Even only just a few months ago, I found myself getting photographed and laughed at by random people with ill intent, and have had to leave public spaces for my own safety. There aren’t many places I can go without feeling unsafe, without that continuous fear.

I’d love to think that this fear isn’t justified, that it’s somehow just a product of my imagination and that I need to just shake it off with some good old fashioned therapy. The world, however, has different ideas. News articles showing the next dead trans woman pop up on my social media, repeating this same general sense of dread that I feel. A worry that one day my name will be the one mourned on the headlines. Or worse, that of someone I love.

I don’t even know my own safety in this state, as trans murders are horrifically underreported in Ohio, and all I can know is that there are dozens a year on the federal level (that we know of).

My hands haven’t been kept idle while this has been happening. I have been trying to do the work to combat transphobia around me — going to rallies, sorting out issues in my local area or just offering words of support to other trans people around me. But none of it feels like enough, because none of it is enough on its own. I can’t make a movement show up overnight. All I can do is try and contribute my small part.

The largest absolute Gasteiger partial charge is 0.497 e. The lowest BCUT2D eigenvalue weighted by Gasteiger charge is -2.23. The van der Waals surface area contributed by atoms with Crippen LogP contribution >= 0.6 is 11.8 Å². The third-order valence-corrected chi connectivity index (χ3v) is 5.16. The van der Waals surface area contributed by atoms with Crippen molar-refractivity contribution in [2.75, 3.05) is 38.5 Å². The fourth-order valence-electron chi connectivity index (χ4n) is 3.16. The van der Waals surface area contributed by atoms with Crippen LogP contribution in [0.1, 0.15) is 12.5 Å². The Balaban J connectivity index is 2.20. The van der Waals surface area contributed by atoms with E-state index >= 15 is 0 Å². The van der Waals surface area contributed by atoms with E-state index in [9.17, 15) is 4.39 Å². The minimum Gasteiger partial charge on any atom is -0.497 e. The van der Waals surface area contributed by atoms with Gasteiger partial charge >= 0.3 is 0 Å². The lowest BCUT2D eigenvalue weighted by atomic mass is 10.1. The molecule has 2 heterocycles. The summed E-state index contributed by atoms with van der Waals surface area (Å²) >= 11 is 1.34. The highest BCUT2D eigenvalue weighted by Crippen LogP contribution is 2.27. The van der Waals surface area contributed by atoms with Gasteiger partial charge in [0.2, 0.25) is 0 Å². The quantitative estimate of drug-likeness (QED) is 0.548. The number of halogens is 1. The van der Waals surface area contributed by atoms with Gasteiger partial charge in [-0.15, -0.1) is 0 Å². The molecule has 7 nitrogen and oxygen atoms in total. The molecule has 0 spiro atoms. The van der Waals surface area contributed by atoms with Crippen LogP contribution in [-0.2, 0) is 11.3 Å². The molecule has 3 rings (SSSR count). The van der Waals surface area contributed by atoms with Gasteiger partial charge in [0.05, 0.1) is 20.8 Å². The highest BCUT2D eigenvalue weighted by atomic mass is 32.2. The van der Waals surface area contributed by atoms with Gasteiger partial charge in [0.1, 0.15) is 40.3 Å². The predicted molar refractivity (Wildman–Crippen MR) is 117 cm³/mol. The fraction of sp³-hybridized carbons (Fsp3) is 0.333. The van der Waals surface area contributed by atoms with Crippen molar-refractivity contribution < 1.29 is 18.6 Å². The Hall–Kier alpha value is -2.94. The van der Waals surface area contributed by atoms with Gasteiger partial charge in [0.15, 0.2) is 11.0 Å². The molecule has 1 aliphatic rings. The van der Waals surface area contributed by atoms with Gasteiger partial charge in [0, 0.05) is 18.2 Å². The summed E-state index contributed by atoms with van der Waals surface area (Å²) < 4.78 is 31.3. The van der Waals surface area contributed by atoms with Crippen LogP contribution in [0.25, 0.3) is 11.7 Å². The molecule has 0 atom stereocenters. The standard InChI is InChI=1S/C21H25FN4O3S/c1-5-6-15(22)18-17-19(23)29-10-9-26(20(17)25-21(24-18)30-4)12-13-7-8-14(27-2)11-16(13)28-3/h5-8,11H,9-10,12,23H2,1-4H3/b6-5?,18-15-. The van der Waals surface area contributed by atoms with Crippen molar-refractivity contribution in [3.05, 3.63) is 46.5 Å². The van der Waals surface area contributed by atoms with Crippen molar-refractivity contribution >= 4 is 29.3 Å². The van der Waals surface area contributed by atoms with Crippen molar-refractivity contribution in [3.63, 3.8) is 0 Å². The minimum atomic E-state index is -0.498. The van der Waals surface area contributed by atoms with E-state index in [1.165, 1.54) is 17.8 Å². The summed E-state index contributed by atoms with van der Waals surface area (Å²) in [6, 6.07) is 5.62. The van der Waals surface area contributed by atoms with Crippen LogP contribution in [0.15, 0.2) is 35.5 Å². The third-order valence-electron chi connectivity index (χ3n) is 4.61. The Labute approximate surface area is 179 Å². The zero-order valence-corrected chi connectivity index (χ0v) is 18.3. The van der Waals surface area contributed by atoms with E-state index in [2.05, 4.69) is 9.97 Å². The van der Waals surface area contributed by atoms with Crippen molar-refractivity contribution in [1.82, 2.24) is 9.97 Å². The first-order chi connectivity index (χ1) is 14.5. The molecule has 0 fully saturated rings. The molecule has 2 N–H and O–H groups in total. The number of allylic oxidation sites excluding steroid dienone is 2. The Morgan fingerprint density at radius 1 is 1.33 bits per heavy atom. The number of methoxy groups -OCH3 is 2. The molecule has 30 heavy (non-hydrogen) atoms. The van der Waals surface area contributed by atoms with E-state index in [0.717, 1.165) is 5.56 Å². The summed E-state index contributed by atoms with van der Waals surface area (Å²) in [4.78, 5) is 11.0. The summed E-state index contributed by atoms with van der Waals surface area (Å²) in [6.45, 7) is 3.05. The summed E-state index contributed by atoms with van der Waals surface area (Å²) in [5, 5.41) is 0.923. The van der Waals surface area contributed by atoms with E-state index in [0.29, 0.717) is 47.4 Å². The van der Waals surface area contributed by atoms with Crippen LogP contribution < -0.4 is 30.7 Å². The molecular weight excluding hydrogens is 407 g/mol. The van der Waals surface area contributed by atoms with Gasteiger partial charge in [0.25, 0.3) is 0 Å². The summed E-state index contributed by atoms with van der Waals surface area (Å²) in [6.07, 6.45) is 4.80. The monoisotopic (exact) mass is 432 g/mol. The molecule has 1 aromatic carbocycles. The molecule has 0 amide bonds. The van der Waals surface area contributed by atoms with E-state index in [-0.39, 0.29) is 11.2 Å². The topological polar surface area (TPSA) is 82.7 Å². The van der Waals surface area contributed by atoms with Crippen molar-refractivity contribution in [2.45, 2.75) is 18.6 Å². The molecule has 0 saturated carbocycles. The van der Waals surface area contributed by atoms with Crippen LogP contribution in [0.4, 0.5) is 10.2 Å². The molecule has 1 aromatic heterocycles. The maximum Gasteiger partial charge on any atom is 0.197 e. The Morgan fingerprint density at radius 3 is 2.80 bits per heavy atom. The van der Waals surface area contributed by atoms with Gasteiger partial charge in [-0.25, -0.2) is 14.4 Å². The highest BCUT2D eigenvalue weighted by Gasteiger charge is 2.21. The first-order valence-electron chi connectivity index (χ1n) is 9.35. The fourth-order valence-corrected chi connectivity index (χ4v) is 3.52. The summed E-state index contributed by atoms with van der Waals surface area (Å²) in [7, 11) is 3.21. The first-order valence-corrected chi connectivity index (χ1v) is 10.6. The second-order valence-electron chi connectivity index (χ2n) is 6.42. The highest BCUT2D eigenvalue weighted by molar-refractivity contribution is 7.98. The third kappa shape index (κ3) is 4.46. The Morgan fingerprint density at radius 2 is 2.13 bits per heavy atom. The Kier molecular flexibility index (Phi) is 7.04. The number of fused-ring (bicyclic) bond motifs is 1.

Beyond small contributions to movements and scenes, I’ve been focusing on finding solutions for making sure my loved ones and I don’t get hurt in this assault on trans rights. Escape plans have been the central thing on my mind for staying protected, to places either inside the country or even outside of it. These plans aren’t ones I want to make — I don’t find any pride in them — but it’s just the reality of everything right now.

I have to make these plans. I’ve been made homeless for being transgender, and have only just worked my way out of it. The fear I felt, constantly worrying for my safety in stranger’s houses and in hotels, is not something I ever want to relive.

There are a lot of places I’ve had in mind. Outside the country, I’ve made plans for places like the Netherlands or Australia, trying to bargain the feasibility with safety in law and culture. I’ve never lived outside the U.S. before, so this thought is especially terrifying to me. Inside the country is much more comfortable, albeit a bit more worrying. New York, Oregon, Washington, California and — most realistic for me right now — Michigan have all been different places I’ve considered trying to settle if things go even more south in Ohio.

Michigan in particular is the most feasible — it's a neighbor to Ohio with more progressive policies at the state level. I also wouldn’t need to be too far from the connections I’ve made here in Ohio if I ever wanted to come by and visit those I care about.

I don’t like the thought of leaving the state again. I’ve done that too much in my life. But if society’s shift toward transphobia continues, I’ll have to find somewhere to take refuge. I can only hope that some place will take me as I am.